The Philippine peso delivered a strong performance against the US dollar in the first half of 2019, outperforming all but one of the top currencies in Southeast Asia. The peso racked up an appreciation of 2.82% against the dollar, a figure only surpassed by the Thai baht.
In an Economic Bulletin released on August 5, the Department of Finance (DOF) attributed this performance to a strong balance-of-payments position (BOP). The DOF noted in the Bulletin that the BOP surplus of US$4.79 billion at the end of June 2019 marked the highest level since 2012.
The Gross International Reserves (GIR), the sum of all foreign exchange inflows, has similarly continued to rise, reaching a figure of US$85.77 billion at the end of June. That is 10.4% higher than the comparable figure from 2018.
Benjamin Diokno, governor of the Bangko Sentral ng Pilipinas (BSP), stated that the continued growth of the GIR was driven by income generated by the bank’s overseas investments, with the BSP developing a substantial foreign exchange buffer.
The BSP is responsible for determining the exchange rate policy of the peso, which makes the part it plays in the forex industry one of substantial importance. If BSP analysts feel that the peso is appreciating or depreciating too dramatically against the US dollar, the GIR buffer will come into play.
Given the bank’s responsibility for managing the stability of the Philippine economy, BSP officials will be closely monitoring any developments in the protracted US-China trade dispute. The peso's previous strong currency performance indicated an ability to withstand much of the regional pressures created by the US-China trade dispute.
However, recent evidence suggests that the Philippine peso may lose some of its gains against the dollar in the short term. On August 28, the peso depreciated by 6.1 centavos against the dollar, closing play at P52.321:US$1. Reports that Chinese officials have become increasingly doubtful of a successful trade resolution will affect even the strongest currencies in Southeast Asia.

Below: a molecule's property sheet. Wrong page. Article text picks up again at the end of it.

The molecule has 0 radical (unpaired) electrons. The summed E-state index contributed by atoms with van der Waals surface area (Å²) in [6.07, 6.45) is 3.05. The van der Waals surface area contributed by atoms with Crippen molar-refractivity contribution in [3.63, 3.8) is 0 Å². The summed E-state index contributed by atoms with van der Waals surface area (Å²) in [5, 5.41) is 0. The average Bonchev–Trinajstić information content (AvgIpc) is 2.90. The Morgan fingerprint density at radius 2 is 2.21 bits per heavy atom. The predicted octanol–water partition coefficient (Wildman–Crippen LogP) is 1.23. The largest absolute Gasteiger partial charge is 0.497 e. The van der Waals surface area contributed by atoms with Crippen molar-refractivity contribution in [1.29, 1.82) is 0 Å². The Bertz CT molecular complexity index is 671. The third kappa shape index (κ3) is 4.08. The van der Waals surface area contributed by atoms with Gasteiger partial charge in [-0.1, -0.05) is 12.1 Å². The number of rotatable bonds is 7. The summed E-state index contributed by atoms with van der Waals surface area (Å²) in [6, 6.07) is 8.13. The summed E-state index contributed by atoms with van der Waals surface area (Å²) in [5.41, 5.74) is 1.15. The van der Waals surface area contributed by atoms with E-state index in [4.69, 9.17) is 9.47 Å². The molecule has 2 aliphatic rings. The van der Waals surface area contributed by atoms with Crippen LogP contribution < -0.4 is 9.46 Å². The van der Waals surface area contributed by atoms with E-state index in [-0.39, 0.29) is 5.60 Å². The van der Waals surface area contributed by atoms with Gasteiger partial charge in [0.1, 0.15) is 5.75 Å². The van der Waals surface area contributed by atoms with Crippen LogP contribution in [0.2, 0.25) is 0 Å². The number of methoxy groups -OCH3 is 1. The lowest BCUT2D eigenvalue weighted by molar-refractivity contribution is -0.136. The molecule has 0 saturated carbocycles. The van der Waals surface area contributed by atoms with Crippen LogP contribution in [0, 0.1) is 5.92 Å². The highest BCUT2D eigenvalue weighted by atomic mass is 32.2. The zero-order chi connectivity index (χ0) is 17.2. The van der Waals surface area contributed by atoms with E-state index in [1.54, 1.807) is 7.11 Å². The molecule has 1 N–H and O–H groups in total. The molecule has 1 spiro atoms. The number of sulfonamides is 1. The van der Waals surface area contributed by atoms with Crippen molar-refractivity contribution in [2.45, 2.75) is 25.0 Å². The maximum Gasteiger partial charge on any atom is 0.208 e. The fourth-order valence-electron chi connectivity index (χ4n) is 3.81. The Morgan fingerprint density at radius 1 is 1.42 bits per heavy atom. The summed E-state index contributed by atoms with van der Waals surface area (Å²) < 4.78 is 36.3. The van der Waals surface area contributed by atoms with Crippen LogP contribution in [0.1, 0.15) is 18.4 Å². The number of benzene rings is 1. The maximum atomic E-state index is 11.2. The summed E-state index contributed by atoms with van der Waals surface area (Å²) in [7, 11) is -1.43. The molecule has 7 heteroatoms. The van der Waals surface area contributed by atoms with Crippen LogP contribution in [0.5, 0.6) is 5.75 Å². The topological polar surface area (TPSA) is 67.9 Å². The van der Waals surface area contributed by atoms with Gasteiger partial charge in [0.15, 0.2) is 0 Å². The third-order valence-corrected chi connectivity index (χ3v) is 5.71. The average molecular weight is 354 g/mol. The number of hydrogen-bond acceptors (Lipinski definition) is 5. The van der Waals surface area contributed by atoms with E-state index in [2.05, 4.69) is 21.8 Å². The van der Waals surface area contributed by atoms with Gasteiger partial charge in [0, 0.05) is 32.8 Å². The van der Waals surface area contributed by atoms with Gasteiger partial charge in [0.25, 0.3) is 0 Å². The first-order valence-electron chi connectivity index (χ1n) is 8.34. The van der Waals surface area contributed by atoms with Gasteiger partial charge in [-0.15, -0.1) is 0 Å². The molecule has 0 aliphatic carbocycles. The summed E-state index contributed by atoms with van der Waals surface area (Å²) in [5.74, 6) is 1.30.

That includes the Thai baht, which appreciated by 4.27% against the dollar from January to July in 2019. The Thai baht has consistently made gains against the US dollar in the past two years, although its growth has raised concerns for the future of Thailand’s export-driven economy.
One silver lining to the US-China tensions could be an alleviation of those concerns about the export industry, as Asian currencies lose value. Cid Terosa told GMA News Online that the peso is less susceptible to “wild currency fluctuations”, with the economics expert deeming this a result of “relatively strong macroeconomic fundamentals and lesser engagement in global value chains”.
The Philippines’ DOF credited the reliability of foreign exchange inflows, in part generated by direct investments from abroad and a robust export industry, as developing the strong BOP position. Government officials will be hopeful that this will enable the Philippine peso to ride out the storm of a US-China stand-off that has entered its second year.
The DOF and the BSP will be confident that the past stability of the peso-dollar exchange rate will stand the currency in good stead for what lies ahead, with the peso ranked 6th for stability out of 12 regional currencies in the first half of 2019.